The Long Goodbye is the sixth of seven novels that Raymond Chandler published featuring his iconic private detective Philip Marlowe. Marlowe is right up there with Sherlock Holmes, Sam Space and Miss Marple in the world of literary crime solvers and, like those figures, the mysteries in which he Marlow becomes ensnared has a conceptual construction all its own. What Chandler’s Marlowe books are really about has more to do with character and the corrosively corrupt milieu created by the crossroads where the wealthy meets the underworld. That focus on the character of crime is still very much on Chandler’s mind as the narrative of The Long Goodbye plays out, but this is a novel that is different from the previous five adventures of Philip Marlowe in a variety of ways.
This Marlowe arrives late in the stage of Chandler’s career. The composition occurred while his wife was dying and served to directly impact his longstanding relationship with the Brandt & Brandt literary agency in the most negative of fashion. In fact, the reaction of his agents to what was clearly a work Chandler saw as a major turning point in his career was so negative that The Long Goodbye ultimately became the agency of termination. In Chandler’s view, the agents had overstepped the boundaries of the position in order to assume the role of editor for which the author clearly did not feel they were suited. Chandler was almost assuredly proved correct: The Long Goodbye was honored as Best Novel by the voters of the 1955 Edgar Allen Poe Awards.
Although the title might indicate that Chandler had a view toward making this novel the final appearance of Phillip Marlowe before sending him into the California sunset for good, that is not the case. What is the case is that Chandler had reached a state of mind where he was beginning to fear the possibility of lapsing into the type of writer where character starts to become subordinate to plot. And since character had always been his strong suit and one of the aspects that separated his books from the crowd, he consciously made the decision to write The Long Goodbye in exactly the way he wanted and if his readership wasn’t prepared to follow him, then so be it. The result was the longest Marlowe novel he’d ever written and one in which the detective did something he was infamous for never doing: sleeping with one the dame with which his case brought him into contact.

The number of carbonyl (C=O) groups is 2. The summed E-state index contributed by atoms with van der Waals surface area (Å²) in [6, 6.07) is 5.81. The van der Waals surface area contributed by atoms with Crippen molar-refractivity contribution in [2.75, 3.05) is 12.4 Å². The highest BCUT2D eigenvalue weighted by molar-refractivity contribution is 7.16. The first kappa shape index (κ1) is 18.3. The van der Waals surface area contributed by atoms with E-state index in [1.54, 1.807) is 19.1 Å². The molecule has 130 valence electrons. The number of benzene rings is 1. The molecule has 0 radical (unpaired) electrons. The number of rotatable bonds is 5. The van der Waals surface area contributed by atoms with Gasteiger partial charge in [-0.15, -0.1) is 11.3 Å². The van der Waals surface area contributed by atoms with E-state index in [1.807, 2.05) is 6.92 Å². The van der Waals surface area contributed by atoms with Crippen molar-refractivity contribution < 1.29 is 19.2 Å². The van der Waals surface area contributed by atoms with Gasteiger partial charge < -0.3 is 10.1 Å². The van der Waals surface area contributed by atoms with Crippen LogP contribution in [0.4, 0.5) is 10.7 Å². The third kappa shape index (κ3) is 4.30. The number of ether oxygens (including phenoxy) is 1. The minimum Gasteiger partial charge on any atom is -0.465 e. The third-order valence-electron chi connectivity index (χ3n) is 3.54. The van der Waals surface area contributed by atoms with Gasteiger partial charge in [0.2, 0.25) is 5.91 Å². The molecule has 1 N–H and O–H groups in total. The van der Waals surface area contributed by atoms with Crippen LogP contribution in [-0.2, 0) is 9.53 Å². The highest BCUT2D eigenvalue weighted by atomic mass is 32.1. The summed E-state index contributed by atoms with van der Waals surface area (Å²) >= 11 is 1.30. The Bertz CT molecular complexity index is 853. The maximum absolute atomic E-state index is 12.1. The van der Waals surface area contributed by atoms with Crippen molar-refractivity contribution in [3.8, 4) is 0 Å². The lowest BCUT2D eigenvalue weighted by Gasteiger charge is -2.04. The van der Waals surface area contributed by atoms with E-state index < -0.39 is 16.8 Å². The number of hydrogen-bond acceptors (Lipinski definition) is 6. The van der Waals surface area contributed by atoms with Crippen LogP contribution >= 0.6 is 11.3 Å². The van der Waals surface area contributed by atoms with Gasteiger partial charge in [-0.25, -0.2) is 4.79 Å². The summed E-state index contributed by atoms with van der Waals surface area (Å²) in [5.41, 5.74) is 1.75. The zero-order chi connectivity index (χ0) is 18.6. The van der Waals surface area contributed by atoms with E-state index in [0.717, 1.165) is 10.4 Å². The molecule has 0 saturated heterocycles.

Another divergence from the Marlowe novels which came before traces back to those crossroads. All his cases allowed him to bounce from the influential rich to the influential lowlifes of the criminal underworld in a way that distinguished the two by setting if nothing else. When The Long Goodbye, the corrosion of conformity seems to finally settle in a way in which the distinction between those two universes is inescapably blurred. The high and the mighty and the influential who live in mansions and the influential who inhabit the shadows wear tailored suits and sip champagne and dine in the finest establishments. What Chandler seems to suggesting in The Long Goodbye for once and for all is that there is no point in separating the high life from the low life. At least not in environs of SoCal through Philip Marlowe moves.